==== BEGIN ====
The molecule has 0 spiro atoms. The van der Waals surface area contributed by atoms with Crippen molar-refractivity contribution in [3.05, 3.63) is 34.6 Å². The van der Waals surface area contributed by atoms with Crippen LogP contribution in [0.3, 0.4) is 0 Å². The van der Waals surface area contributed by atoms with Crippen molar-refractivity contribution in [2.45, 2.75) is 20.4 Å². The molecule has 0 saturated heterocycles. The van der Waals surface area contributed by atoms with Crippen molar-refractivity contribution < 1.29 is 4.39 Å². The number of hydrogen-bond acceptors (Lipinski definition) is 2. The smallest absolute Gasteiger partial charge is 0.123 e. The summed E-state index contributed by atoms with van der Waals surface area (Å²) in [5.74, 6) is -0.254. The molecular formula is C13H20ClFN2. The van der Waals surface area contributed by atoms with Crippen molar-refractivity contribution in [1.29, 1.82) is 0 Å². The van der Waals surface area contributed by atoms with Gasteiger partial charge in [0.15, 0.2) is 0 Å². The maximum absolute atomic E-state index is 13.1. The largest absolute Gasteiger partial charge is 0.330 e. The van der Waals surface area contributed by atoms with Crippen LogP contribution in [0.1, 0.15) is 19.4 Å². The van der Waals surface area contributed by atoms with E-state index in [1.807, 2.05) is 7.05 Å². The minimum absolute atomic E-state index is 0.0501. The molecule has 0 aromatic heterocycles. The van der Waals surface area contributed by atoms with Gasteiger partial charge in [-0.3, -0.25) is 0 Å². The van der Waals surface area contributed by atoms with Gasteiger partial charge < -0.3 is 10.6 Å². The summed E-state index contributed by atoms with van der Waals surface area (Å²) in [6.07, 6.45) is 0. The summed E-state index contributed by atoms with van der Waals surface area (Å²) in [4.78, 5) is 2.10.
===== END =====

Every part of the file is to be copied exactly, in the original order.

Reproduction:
The molecule has 0 spiro atoms. The van der Waals surface area contributed by atoms with Crippen molar-refractivity contribution in [3.05, 3.63) is 34.6 Å². The van der Waals surface area contributed by atoms with Crippen LogP contribution in [0.3, 0.4) is 0 Å². The van der Waals surface area contributed by atoms with Crippen molar-refractivity contribution in [2.45, 2.75) is 20.4 Å². The molecule has 0 saturated heterocycles. The van der Waals surface area contributed by atoms with Crippen molar-refractivity contribution < 1.29 is 4.39 Å². The number of hydrogen-bond acceptors (Lipinski definition) is 2. The smallest absolute Gasteiger partial charge is 0.123 e. The summed E-state index contributed by atoms with van der Waals surface area (Å²) in [5.74, 6) is -0.254. The molecular formula is C13H20ClFN2. The van der Waals surface area contributed by atoms with Crippen molar-refractivity contribution in [1.29, 1.82) is 0 Å². The van der Waals surface area contributed by atoms with Gasteiger partial charge in [0.15, 0.2) is 0 Å². The maximum absolute atomic E-state index is 13.1. The largest absolute Gasteiger partial charge is 0.330 e. The van der Waals surface area contributed by atoms with Crippen LogP contribution in [0.1, 0.15) is 19.4 Å². The van der Waals surface area contributed by atoms with E-state index in [1.807, 2.05) is 7.05 Å². The minimum absolute atomic E-state index is 0.0501. The molecule has 0 aromatic heterocycles. The van der Waals surface area contributed by atoms with Gasteiger partial charge in [-0.3, -0.25) is 0 Å². The van der Waals surface area contributed by atoms with Gasteiger partial charge < -0.3 is 10.6 Å². The summed E-state index contributed by atoms with van der Waals surface area (Å²) in [6.07, 6.45) is 0. The summed E-state index contributed by atoms with van der Waals surface area (Å²) in [4.78, 5) is 2.10.